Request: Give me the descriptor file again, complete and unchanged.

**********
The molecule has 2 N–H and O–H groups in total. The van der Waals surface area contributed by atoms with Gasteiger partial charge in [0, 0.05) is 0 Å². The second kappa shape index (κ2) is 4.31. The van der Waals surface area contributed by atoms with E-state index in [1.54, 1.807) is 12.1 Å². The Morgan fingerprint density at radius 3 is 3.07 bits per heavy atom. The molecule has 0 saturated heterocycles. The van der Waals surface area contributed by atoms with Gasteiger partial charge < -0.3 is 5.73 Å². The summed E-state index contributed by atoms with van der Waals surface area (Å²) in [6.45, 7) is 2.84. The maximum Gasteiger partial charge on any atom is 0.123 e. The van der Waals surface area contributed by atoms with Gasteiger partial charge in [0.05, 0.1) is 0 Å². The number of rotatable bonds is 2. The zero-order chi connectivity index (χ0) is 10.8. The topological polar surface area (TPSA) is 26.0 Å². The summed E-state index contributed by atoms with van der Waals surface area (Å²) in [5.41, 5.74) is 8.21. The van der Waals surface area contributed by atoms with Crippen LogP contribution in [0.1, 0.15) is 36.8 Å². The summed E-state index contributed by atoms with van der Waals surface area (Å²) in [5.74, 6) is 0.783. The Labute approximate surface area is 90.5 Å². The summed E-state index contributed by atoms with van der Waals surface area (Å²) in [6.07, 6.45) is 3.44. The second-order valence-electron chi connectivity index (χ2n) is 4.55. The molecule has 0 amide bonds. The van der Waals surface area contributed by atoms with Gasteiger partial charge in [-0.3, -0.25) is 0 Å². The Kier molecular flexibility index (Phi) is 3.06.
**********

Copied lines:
The molecule has 2 N–H and O–H groups in total. The van der Waals surface area contributed by atoms with Gasteiger partial charge in [0, 0.05) is 0 Å². The second kappa shape index (κ2) is 4.31. The van der Waals surface area contributed by atoms with E-state index in [1.54, 1.807) is 12.1 Å². The Morgan fingerprint density at radius 3 is 3.07 bits per heavy atom. The molecule has 0 saturated heterocycles. The van der Waals surface area contributed by atoms with Gasteiger partial charge < -0.3 is 5.73 Å². The summed E-state index contributed by atoms with van der Waals surface area (Å²) in [6.45, 7) is 2.84. The maximum Gasteiger partial charge on any atom is 0.123 e. The van der Waals surface area contributed by atoms with Gasteiger partial charge in [0.05, 0.1) is 0 Å². The number of rotatable bonds is 2. The zero-order chi connectivity index (χ0) is 10.8. The topological polar surface area (TPSA) is 26.0 Å². The summed E-state index contributed by atoms with van der Waals surface area (Å²) in [5.41, 5.74) is 8.21. The van der Waals surface area contributed by atoms with Crippen LogP contribution in [0.1, 0.15) is 36.8 Å². The summed E-state index contributed by atoms with van der Waals surface area (Å²) in [5.74, 6) is 0.783. The Labute approximate surface area is 90.5 Å². The summed E-state index contributed by atoms with van der Waals surface area (Å²) in [6.07, 6.45) is 3.44. The second-order valence-electron chi connectivity index (χ2n) is 4.55. The molecule has 0 amide bonds. The van der Waals surface area contributed by atoms with Gasteiger partial charge in [-0.3, -0.25) is 0 Å². The Kier molecular flexibility index (Phi) is 3.06.